My CMS The View from a New City

October 4, 2022

Wedding Feast

Filed under: daily — Lawrence Peterson @ 7:40 am

Last night I dreamed that one of my grandchildren married a New York socialite and they returned to their luxurious New York apartment after the wedding to prepare for the reception, but it was full of the bride’s socialite relatives bringing presents, socializing and making business deals. My job was to drive them off so the couple could prepare for the reception, but no one was paying me the least attention.

This dream has caused me to reflect on a General Conference talk I heard over the weekend. Elder Bednar talked about the Savior’s parable of the wedding feast. The invited guests refused to attend because they had to attend to their farms and businesses. He concluded the reference to the parable with the quote “many are called but few are chosen.” Then he refenced that phrase from the Doctrine and Covenants where it explains why they are not chosen: “…because their hearts are set so much upon the things of this world, and aspire to the honors of men….”

My own experience has demonstrated to me that the world is governed by the second law of thermodynamics. Everything wears out, rusts, runs down or dies. As I said to our fireside group: “every time I impressed a judge in my law practice, he either retired or died soon thereafter.” Earthly success is like building sandcastles on the beach. It is not a smart move to pass up God’s marriage feast for the honors of men.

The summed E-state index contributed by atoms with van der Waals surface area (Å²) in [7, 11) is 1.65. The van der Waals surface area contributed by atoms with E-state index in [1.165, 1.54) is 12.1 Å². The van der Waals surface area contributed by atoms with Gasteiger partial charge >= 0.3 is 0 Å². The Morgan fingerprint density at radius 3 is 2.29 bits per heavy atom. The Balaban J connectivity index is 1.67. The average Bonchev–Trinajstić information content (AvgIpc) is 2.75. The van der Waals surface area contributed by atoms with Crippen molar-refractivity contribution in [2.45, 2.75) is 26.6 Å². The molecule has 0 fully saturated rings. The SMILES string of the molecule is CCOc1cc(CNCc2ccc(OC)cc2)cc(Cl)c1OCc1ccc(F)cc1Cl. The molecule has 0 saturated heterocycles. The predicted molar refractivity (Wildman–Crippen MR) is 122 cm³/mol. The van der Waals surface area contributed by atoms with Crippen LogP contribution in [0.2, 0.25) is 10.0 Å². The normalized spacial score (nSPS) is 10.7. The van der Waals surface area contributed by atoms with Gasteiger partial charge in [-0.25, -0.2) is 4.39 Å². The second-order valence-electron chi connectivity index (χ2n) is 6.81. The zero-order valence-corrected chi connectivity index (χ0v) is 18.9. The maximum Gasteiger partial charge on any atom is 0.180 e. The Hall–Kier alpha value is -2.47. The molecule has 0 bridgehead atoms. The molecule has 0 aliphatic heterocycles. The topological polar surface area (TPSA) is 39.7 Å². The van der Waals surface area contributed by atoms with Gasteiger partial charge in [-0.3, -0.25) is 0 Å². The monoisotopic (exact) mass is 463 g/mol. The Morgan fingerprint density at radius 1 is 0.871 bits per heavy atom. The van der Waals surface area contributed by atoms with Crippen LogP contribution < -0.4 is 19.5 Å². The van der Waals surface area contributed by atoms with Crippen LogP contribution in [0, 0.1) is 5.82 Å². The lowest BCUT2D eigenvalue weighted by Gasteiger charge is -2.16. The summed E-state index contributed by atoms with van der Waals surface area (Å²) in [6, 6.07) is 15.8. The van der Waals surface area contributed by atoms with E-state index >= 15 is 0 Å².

September 28, 2022

Breathtaking

Filed under: daily — Lawrence Peterson @ 7:30 am

In my last post I told you of my glorious summer events. I want to re-visit those events now to show you a couple of golden nuggets I recovered from the experience.

On the Alaska trip we met an extended Jewish family from Indiana. On the first night I sat at the dinner table with them and finding that I was a member of the Church of Jesus Christ of Latter-day Saints, one of them asked me in jest how many wives I had. At dinner the next night, my grandson told them I had eight, but during the rest of the conversation it was revealed that I only have one and am very happy with that. However, thinking about that conversation now, it occurs to me that I could have told them that my great-great-grandfather had six wives and now has well over fifty-five thousand descendants. My one wife and I had six children and now have seventeen grandchildren, with more possible. We have done our part to counter the current world-wide blight: see The Demographic Drought, https://www.youtube.com/watch?v=w05QgHwq8Ig.